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National Report

UFO files shed light on a bygone era in New England

Air Force files from a 1952 incident in which a Salem man captured photographs of four bright lights in the sky, which might have been the reflection of lamps in a window.
Fold3
Air Force files from a 1952 incident in which a Salem man captured photographs of four bright lights in the sky, which might have been the reflection of lamps in a window.

WASHINGTON — James Louis Warsher and a friend were driving across the Anderson Memorial Bridge in Harvard Square when they noticed a dull gray elliptical vessel tinted with muted yellow light descending from the sky. It was around 8:30 p.m. on Sept. 9, 1964, and the two were among 11 Bostonians who reported UFO sightings that night.

Air Force investigators said the object was just an advertising plane. They confirmed it by cross-checking the aircraft’s flight plan with civilian reports of when and where they saw UFO.

But the Air Force’s official explanation — here you may cue the “X-Files’’ theme song — couldn’t answer one issue: When Warsher and his friend saw the UFO, it was flying within sight of the same plane the investigators purported it to be.

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This story is one of more than 12,000 chronicled by Project Blue Book, the Air Force’s UFO investigation program that ran from 1947 to 1969. The once-classified files spent most of the past 40 years as microfilm reels in the National Archives, but they have become more accessible to the general public in recent years through Fold3, a commercial database of government and military documents.

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The database includes 4,429 reports from New England — 1,910 from Massachusetts — though others from the region might not be properly sorted. Readers can sort the files by date, state, and when they were added to the website.

The pages of witness testimonies, official memos, maps, and flight patterns bring to life a pivotal period in American history, when a wealthier but war-shaken United States turned its attention to technological threats from the Soviet Union and beyond. The collection reveals how the nation’s military bureaucracy painstakingly documented what amounted to a cultural phenomenon of the Cold War.

“It’s a part of America’s comparatively recent history that people have forgotten, if indeed they ever knew it,” said Nick Pope, a California researcher and freelance journalist who investigated UFO sightings in the United Kingdom for the British government. “For years, actually, the government took this very seriously, and I think people quite often are skeptical and cynical about UFOs, probably because of the treatment it gets from Hollywood or even shows like ‘South Park.’ ”

A team of Air Force investigators conducted Project Blue Book out of Wright-Patterson Air Force Base in Ohio, taking in reports of UFO sightings from across the country and churning out explanations for what civilians and military personnel witnessed. Investigators dismissed the vast majority of these cases as aircraft, balloons, weather inversions, or heavenly bodies.

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Project Blue Book was conducted in an era defined by technological innovation and immense paranoia. It ran from two years after the atomic bombings in Japan until the year men walked on the moon, and peaked with the tensest years of the Cold War. With Americans on the lookout for Soviet or Martian invaders, recorded sightings range from innocent mistakes by well-meaning people to bizarre reports from military officials.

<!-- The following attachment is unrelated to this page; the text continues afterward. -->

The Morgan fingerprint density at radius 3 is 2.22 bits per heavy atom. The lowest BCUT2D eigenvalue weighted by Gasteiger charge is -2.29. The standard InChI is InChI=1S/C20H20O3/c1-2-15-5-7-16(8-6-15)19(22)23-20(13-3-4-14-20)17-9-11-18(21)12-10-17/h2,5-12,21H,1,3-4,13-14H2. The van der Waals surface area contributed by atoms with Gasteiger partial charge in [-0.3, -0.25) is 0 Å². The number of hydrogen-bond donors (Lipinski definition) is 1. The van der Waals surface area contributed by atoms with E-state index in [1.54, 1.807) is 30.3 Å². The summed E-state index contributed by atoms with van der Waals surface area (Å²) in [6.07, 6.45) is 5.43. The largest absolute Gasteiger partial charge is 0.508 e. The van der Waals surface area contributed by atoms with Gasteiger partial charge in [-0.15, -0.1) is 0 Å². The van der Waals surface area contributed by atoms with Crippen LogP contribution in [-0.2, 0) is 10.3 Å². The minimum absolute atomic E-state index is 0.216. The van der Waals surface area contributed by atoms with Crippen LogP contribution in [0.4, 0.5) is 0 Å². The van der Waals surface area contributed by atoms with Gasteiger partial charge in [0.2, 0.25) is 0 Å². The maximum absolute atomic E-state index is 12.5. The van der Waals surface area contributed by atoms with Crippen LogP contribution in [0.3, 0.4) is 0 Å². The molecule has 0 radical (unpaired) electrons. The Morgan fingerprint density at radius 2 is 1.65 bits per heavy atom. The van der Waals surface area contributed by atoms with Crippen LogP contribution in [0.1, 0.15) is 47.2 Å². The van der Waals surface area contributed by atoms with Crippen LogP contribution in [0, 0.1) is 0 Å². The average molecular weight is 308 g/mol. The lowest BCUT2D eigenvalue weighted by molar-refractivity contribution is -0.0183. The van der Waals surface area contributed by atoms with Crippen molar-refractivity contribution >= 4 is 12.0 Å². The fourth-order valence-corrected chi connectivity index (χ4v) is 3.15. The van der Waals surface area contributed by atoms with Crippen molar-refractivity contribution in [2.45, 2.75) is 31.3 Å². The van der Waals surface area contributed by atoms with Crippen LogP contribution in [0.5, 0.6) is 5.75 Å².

The military preoccupation with both UFOs and covert planes has roots in a pre-World War II effort to bolster aerial photography, said Donald Welzenbach, a retired CIA officer who co-wrote a 1998 report that attributed many UFO sightings to American U-2 spy planes.

“All of these little people you don’t know about,” he said, “these guys were brilliant.”

Not every alleged UFO sighting was secret military technology. A Salem man in 1952 captured stunning photographs of four bright lights in the sky, which might have been the reflection of lamps in a window. In 1965, a man near Pease Air Force Base in Portsmouth, N.H., mistook a NASA satellite for an alien spaceship.

Other reports are still puzzling. On Feb. 5, 1950, seven people in Teaticket, a community on Cape Cod, saw two cylindrical objects float in the sky one evening. One of the objects dropped a fireball, and the pair quickly vanished. Seven months later, two F-86 pilots flying out of Otis Air Force Base picked up an aircraft on their radar going 1,200 miles per hour. The pilots never saw it, and Air Force personnel said the mystery craft made a turn so tight at a speed so high, the pilot would have endured forces sufficient to render some people unconscious.

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Even though the Air Force deemed only a small portion of the reports unexplainable, UFO researcher Stanton Friedman believes Project Blue Book barely scratches the surface of American UFO investigations. Friedman claims “the Air Force has gotten away with carefully worded misrepresentation,” of its interest in the aircraft.

The Air Force, which declined to comment for this article, shut down Project Blue Book in 1969 after the agency found no threats to national security, no novel technology, and no evidence of extraterrestrial origin from the unknown aircraft. The Red Scare is history, and scientists have now turned to distant icy moons in the search for extraterrestrial life. Still, the unanswered queries from a bygone era linger.

“I wish the government would get back into this,” said Pope, “because it’s one of the biggest and most profound questions of all time.’’

Sylvan Lane can be reached at sylvan.lane@globe.com. Follow him on Twitter @SylvanLane.